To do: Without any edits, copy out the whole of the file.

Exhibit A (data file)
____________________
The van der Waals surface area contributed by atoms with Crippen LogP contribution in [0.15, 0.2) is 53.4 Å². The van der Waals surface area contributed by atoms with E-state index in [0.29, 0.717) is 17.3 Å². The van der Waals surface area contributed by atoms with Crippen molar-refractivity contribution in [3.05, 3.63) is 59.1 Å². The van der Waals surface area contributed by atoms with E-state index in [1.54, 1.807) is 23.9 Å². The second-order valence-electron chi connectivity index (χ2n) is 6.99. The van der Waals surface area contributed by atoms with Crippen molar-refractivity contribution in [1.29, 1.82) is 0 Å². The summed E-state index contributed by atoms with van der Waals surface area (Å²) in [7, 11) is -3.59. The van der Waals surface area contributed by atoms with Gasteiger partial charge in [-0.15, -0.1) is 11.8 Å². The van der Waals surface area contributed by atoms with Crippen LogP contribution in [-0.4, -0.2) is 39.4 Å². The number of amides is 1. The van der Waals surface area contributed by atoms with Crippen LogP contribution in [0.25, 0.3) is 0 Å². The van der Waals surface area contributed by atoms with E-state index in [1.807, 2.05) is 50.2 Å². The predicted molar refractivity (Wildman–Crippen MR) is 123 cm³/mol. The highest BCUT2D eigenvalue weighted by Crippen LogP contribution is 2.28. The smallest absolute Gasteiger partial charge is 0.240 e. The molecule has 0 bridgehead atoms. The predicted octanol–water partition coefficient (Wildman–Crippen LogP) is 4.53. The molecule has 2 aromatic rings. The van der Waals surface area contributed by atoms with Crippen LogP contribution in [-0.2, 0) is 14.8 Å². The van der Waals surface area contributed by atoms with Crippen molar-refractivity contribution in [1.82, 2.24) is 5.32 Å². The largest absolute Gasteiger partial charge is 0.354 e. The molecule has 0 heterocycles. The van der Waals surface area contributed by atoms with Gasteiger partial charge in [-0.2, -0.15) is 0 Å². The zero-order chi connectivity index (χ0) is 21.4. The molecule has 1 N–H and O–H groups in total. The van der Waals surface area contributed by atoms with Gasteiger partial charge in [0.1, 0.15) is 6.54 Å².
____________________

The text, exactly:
The van der Waals surface area contributed by atoms with Crippen LogP contribution in [0.15, 0.2) is 53.4 Å². The van der Waals surface area contributed by atoms with E-state index in [0.29, 0.717) is 17.3 Å². The van der Waals surface area contributed by atoms with Crippen molar-refractivity contribution in [3.05, 3.63) is 59.1 Å². The van der Waals surface area contributed by atoms with E-state index in [1.54, 1.807) is 23.9 Å². The second-order valence-electron chi connectivity index (χ2n) is 6.99. The van der Waals surface area contributed by atoms with Crippen molar-refractivity contribution in [1.29, 1.82) is 0 Å². The summed E-state index contributed by atoms with van der Waals surface area (Å²) in [7, 11) is -3.59. The van der Waals surface area contributed by atoms with Gasteiger partial charge in [-0.15, -0.1) is 11.8 Å². The van der Waals surface area contributed by atoms with Crippen LogP contribution in [-0.4, -0.2) is 39.4 Å². The number of amides is 1. The van der Waals surface area contributed by atoms with Crippen LogP contribution in [0.25, 0.3) is 0 Å². The van der Waals surface area contributed by atoms with E-state index in [1.807, 2.05) is 50.2 Å². The predicted molar refractivity (Wildman–Crippen MR) is 123 cm³/mol. The highest BCUT2D eigenvalue weighted by Crippen LogP contribution is 2.28. The smallest absolute Gasteiger partial charge is 0.240 e. The molecule has 0 bridgehead atoms. The predicted octanol–water partition coefficient (Wildman–Crippen LogP) is 4.53. The molecule has 2 aromatic rings. The van der Waals surface area contributed by atoms with Crippen LogP contribution in [-0.2, 0) is 14.8 Å². The van der Waals surface area contributed by atoms with Crippen molar-refractivity contribution in [1.82, 2.24) is 5.32 Å². The largest absolute Gasteiger partial charge is 0.354 e. The molecule has 0 heterocycles. The van der Waals surface area contributed by atoms with Gasteiger partial charge in [-0.2, -0.15) is 0 Å². The zero-order chi connectivity index (χ0) is 21.4. The molecule has 1 N–H and O–H groups in total. The van der Waals surface area contributed by atoms with Gasteiger partial charge in [0.1, 0.15) is 6.54 Å².